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Photos Andy Calvert

Since 2012 Swift & Finch Coffee has been serving up cups of fresh roasted goodness to java aficionados and those just in need of good tasting wake up call. While many still remember Clyde Collier Photography holding down the corner of Broad Street and 6th Avenue, Swift & Finch wasted no time becoming a staple of the look and feel of downtown Rome.

Like most currently in the food and beverage industry, the team at Swift had to adapt quickly to the ever-changing landscape when it came to serving those brave enough to venture out of their homes to get a cup of coffee. And like most, they found a way to rise to the challenge in the face of adversity in a multitude of ways.

With expansion plans in the works before the pandemic hit, they made the best of the situation by completing the louder aspects of that work while the dining area was forced to be closed. They also purchased a second roaster that was delivered during the shutdown, and some big changes are on the horizon that will improve the customer experience when the new normal finally arrives.

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While dining areas and patio service were shut down, operating hours adjusted and staff cut to the minimum needed to service their customers, Romans continued to find ways to support the local roasters by purchasing their favorite drinks, bagged coffee to brew at home, and Swift and Finch apparel like t-shirts and tumblers. The support was undoubtedly appreciated.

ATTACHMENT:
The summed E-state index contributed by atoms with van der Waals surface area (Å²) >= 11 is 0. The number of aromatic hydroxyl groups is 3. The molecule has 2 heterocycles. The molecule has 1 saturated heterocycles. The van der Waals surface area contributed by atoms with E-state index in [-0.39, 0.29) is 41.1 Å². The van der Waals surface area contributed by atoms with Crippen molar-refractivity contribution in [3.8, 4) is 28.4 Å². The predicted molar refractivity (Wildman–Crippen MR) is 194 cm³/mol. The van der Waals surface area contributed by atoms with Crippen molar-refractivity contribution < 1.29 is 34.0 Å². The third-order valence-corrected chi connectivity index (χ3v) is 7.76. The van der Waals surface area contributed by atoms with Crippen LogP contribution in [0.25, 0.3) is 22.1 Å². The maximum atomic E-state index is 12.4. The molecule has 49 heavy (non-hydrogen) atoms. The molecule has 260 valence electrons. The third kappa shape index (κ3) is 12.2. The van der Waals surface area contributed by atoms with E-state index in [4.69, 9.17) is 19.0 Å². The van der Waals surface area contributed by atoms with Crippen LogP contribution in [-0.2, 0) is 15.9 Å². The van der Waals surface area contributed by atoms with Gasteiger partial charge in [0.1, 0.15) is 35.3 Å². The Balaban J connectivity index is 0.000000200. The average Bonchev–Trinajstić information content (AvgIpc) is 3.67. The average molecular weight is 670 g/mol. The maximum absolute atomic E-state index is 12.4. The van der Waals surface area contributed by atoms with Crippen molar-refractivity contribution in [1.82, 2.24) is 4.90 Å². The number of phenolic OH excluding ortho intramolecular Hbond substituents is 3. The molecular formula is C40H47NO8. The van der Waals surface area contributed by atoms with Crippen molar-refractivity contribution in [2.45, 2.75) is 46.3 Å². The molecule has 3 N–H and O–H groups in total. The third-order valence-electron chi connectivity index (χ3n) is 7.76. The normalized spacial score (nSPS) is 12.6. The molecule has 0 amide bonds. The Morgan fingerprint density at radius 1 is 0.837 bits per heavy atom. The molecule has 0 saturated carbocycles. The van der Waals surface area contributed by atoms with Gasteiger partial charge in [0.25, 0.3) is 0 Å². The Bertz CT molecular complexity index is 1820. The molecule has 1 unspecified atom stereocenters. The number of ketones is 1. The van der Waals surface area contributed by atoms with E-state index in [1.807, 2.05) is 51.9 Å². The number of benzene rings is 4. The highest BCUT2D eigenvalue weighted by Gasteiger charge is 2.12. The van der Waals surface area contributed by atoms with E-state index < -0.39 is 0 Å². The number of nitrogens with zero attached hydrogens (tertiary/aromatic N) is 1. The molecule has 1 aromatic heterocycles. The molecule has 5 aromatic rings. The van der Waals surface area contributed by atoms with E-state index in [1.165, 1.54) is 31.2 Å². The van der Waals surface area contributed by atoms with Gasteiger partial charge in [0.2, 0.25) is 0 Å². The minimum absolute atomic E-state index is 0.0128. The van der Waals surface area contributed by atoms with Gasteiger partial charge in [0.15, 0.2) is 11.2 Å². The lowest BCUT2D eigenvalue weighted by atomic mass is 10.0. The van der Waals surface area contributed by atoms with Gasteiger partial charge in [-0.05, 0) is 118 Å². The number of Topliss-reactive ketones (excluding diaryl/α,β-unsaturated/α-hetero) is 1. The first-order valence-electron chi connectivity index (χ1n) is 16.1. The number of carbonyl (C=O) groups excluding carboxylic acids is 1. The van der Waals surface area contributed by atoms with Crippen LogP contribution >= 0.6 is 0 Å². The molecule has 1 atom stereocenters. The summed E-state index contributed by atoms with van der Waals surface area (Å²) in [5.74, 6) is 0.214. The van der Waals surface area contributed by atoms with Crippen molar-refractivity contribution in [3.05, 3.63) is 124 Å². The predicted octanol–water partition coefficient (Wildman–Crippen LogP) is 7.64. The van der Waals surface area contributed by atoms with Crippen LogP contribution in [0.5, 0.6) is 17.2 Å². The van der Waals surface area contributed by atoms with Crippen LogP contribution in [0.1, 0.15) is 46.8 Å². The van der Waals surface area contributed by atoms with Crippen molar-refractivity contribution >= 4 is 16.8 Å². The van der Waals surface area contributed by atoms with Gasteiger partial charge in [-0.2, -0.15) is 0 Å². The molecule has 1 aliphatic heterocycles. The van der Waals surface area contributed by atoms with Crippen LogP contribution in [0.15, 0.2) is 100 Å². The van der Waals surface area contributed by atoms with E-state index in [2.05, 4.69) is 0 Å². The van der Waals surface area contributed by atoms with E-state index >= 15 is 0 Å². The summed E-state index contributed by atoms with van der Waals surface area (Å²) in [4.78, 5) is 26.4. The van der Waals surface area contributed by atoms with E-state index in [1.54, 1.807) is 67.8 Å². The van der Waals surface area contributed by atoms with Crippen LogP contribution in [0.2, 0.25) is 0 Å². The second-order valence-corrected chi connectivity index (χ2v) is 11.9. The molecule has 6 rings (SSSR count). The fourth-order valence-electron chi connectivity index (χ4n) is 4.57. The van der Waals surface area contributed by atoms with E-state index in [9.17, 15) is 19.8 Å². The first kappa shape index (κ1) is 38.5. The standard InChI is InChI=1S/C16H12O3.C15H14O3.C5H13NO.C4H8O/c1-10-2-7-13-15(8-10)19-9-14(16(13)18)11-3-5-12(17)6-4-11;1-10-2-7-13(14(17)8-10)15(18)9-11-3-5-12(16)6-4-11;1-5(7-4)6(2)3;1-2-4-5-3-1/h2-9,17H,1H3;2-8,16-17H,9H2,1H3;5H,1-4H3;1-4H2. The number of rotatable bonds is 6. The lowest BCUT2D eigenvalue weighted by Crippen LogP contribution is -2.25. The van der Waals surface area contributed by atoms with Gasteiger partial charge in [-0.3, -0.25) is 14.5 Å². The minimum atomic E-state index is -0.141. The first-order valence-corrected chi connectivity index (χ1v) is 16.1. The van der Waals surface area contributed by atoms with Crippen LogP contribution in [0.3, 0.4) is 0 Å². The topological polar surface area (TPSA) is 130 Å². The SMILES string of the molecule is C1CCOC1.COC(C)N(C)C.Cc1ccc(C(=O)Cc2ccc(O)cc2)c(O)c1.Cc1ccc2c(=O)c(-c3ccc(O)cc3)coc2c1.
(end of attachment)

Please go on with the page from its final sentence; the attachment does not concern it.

“The support from our customers and the community in general has been overwhelming,” says Manager Mark McLucas. “We have lost revenue like just about every business, but people have gone out of their way to come in and give us their business. We have always appreciated that, but it’s hard not to appreciate it even more in these times.”

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That support helps keep the doors open, but more importantly it has kept the staff working.

“We were fortunate that this hit during a transition period for us so a lot of our staff who didn’t necessarily need to work or had this as a 2nd job opted to go home and shelter in place with their families. That allowed those who had this as their primary source of income to keep working so the timing in that sense was good.”

Early on, the team at Swift made moves to get their coffee to their customers instead of waiting for them to come to the shop, via what they dubbed neighborhood van runs where they would load up their one-of-a-kind mobile unit and drive to subdivisions and small communities to sell coffee to those residents.

“Those trips have been really rewarding,” says McLucas. “We use social media to gage the interest in us bringing the van out and while it’s great to sell a few cups of coffee, it’s been the reactions of the people we are serving that will stay with me. We have had people tell us thank you because it was the first time they’ve spoken to a neighbor in a month or just one of their first times interacting with someone outside of their house in a while. That makes it worth the drive every time.”

So whether they come to your neighborhood or you visit them on Broad Street, Swift & Finch is open and ready to safely serve.

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